Filed under: Depression, Gene Roddenberry, Health, Science, Science Fiction, Society, Star Trek, Survival
Back in the 1960s, salt was just salt. Known to be necessary for healthy life in most mammals, including humans, people didn’t give it a lot of thought beyond that. Oh, sure, sometimes people would worry about a salt deficiency – I remember taking salt tablets regularly the summer I worked as a hot tar roofer – but otherwise, it was no big deal. In fact, one of the early episodes of Star Trek had the M-113 Creature, as ‘salt vampire’ which killed by sucking the salt out of humans.
Then came the 1980s. And the start of the great salt scare.
Salt was tied to hypertension. Salt was found to be overused in all kinds of prepared foods (since it augments flavor and increases food density – what the industry calls “mouthfeel” by saturating food with more water). We were told that salt kills – and that you had damned well better cut back on the amount of salt you ate. Anyone with high blood pressure or heart disease was told to go on a low- or no-salt diet, using salt substitutes or just going without.
What wasn’t really discussed by the public health officials who got this bandwagon started was that only some people are salt-sensitive, i.e.: react to excess salt in their diet. I’m not going to dig back through all the research papers now, but I remember that it was estimated that for the US this was about 30% of the population. For those people, salt could indeed pose a problem. But most people didn’t have this kind of reaction – their system would just flush excess salt out through normal kidney function. Here’s a passage from the Wikipedia article on salt which addresses this:
Sodium is one of the primary electrolytes in the body. All four cationic electrolytes (sodium, potassium, magnesium, and calcium) are available in unrefined salt, as are other vital minerals needed for optimal bodily function. Too much or too little salt in the diet can lead to muscle cramps, dizziness, or even an electrolyte disturbance, which can cause severe, even fatal, neurological problems. Drinking too much water, with insufficient salt intake, puts a person at risk of water intoxication (hyponatremia). Salt is even sometimes used as a health aid, such as in treatment of dysautonomia.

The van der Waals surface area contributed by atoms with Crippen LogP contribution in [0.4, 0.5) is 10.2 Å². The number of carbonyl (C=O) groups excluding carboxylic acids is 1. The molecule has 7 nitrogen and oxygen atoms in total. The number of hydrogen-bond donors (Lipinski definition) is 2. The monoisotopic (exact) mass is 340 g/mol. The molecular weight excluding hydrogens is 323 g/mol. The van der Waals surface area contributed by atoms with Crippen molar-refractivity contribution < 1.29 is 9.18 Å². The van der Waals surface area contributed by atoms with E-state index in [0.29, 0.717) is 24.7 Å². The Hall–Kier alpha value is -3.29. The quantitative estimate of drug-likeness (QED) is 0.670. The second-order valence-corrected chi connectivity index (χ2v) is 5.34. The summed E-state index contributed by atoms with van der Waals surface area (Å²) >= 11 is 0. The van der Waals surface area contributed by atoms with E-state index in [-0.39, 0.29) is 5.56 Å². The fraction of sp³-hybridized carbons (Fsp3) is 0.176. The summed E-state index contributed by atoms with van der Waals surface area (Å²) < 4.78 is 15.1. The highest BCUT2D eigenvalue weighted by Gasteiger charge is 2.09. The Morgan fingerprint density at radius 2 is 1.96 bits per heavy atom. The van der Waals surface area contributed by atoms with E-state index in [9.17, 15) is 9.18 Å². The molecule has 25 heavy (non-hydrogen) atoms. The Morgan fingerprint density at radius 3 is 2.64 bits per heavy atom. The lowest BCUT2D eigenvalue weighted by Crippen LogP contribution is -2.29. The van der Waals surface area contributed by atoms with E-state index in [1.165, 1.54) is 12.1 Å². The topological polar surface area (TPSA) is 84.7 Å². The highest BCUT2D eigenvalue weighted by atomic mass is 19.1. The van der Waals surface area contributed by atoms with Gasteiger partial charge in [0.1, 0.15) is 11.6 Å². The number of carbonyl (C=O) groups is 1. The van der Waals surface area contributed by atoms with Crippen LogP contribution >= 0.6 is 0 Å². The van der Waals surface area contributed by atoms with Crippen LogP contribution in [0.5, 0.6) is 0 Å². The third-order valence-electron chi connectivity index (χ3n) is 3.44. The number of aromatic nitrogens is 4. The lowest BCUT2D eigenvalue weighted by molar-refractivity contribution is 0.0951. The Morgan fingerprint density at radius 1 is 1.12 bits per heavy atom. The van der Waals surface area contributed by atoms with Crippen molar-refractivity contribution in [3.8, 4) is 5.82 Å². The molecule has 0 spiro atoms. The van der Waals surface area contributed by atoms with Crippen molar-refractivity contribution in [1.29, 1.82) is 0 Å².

The risk for disease due to insufficient or excessive salt intake varies because of biochemical individuality. Some have asserted that while the risks of consuming too much salt are real, the risks have been exaggerated for most people, or that the studies done on the consumption of salt can be interpreted in many different ways. 
Now, from a public health perspective, it makes sense to try and limit the average intake of salt. As noted, many prepared foods have a *lot* of salt in them. If you can stop 30%, or one third, or one quarter, of your population from developing high blood pressure without causing problems for the rest of the population, then why not? And I think that this is probably the reason and rationale behind the extensive public health campaigns to get people to cut back on salt intake, though I bet it would be difficult to get most public health officials to admit that this was the case.
But . . . what if a decrease in salt presented problems for that other portion of the population that is not salt-sensitive?
University of Iowa researchers writing in Psychology and Behavior say salt may act as a natural antidepressant.
Tests on rats found those with a salt deficiency shied away from activities they normally enjoyed – a sign of depression.
* * *
The tests carried out by US researchers found that when rats were deficient in salt, they shy away from activities they normally enjoy, like drinking a sugary substance or pressing a bar that stimulates a pleasant sensation in their brains.
Psychologist Kim Johnson, who led the research, said: “Things that normally would be pleasurable for rats didn’t elicit the same degree of relish, which leads us to believe that a salt deficit and the craving associated with it can induce one of the key symptoms associated with depression.”
Now what? Risk hypertension, or fight depression? What is the biggest public health concern?
As I’ve noted before, I *do* have problems with high blood pressure (though thanks to changes in lifestyle – specifically, getting regular sleep and exercise – combined with drug therapy, it is now coming down to close to the “normal” range). But I don’t seem to be salt-sensitive – drastically cutting my salt intake makes no difference in my blood pressure. My doctor doesn’t worry about my salt intake, saying that other factors are likely much more important in dealing with my hypertension.
But what about depression? Or just worrying about whether you’re going to die from too much salt?
I think Gene Roddenberry was right: sucking all the salt out of us is like sucking the life out of us. Or at least the joy of living.
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